Elementary, my dear Watson!

25 July 2013 / California Workers Compensation, Chart Reviews, Cloud Based Computing, Impairment Physical Exam, Impairment Rating Specialists, Medical History, Medical Technology / Comments Off on Elementary, my dear Watson!

There’s a new cloud-based computer service that takes in patient information and then spits out useful results in record time. And no, I’m actually not talking about RateFast. Did you catch the 2011 Jeopardy special where Watson (IBM’s language savvy super-computer) competed against two former Jeopardy champions? The AI system out-answered—or rather, out-asked—both of its human opponents, and won $1 million in prize cash.

But Watson’s verbal talent is now taking on questions that are tougher than those Alex Trebek would ask: the computer system is diagnosing and generating treatment plans for cancer patients. An agreement between IBM, healthcare company Wellpoint, and Memorial Sloan-Kettering Cancer Center is going to make Watson’s thinking power available to hospitals and clinics around the nation.

Here’s how it works: you’re a doctor, and you need to write a treatment plan for your patient, but you’re stretched for time, knowledge, resources—or maybe you just want a second opinion. So you log into Watson using an app on your tablet or computer, and you enter your patient’s medical situation. Within minutes—usually within seconds—Watson gives you a series of treatment plans based on the latest medical research, and each plan is ranked by its expected effectiveness and cost.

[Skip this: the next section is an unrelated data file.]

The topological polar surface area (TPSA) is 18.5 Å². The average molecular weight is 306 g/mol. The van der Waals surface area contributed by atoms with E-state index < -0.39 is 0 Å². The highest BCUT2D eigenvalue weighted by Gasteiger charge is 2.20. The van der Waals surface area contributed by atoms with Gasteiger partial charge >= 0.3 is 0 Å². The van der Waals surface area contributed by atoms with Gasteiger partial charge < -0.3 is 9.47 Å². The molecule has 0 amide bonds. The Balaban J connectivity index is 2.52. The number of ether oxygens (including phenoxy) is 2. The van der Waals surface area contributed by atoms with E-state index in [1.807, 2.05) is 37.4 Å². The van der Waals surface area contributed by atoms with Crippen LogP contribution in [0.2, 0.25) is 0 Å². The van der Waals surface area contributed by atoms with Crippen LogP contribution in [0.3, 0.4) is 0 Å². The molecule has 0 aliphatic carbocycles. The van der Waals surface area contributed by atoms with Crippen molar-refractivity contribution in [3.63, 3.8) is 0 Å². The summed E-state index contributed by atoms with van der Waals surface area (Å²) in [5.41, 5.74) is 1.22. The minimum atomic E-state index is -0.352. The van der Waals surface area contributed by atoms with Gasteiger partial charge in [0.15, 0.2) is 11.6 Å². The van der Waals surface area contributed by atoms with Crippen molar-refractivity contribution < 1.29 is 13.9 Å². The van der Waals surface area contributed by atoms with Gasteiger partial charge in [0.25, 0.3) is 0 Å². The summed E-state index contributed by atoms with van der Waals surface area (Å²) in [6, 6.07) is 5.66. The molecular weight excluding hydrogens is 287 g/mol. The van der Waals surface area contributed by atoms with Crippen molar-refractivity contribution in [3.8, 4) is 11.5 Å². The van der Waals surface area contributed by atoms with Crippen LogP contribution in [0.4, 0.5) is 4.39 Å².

Over the past few years, Watson has become an expert oncologist. According to an article at Wired Magazine, Watson needs only a few seconds to search through “600,000 pieces of medical evidence, more than two million pages from medical journals” and 1.5 million patient records. Wellpoint clams that Watson can correctly diagnose lung cancer 90% of the time, as opposed to the relatively paltry 50% correct-diagnosis rate of a human doctor.

For now, Watson’s expertise is restricted to lung, prostate, and breast cancer, but the computer never stops learning. It’s difficult for doctors to stay abreast of the current medical research in their field, but Watson can “read” the results of new studies as they’re published, and instantly apply the information.

The Memorial Sloan-Kettering Cancer Center in New York says that it would take 160 hours of reading a week for a doctor to stay current on all new medical knowledge as its published—and that doesn’t even account for applying that knowledge (or taking care of tedious clerical work like filling out PR-4 reports). Obviously, no human medical worker can do what it takes to know everything about their work. But Watson and computer systems like it are unencumbered by the human weakness of, you know, having a life.

The goal is to have computers crunch numbers and negotiate the rules of today’s labyrinthine healthcare system, while medical professionals can leave work on time. Watson could be a major wave in medical technology’s recent move toward cloud-based apps that aim to streamline productivity around hospitals and clinics.

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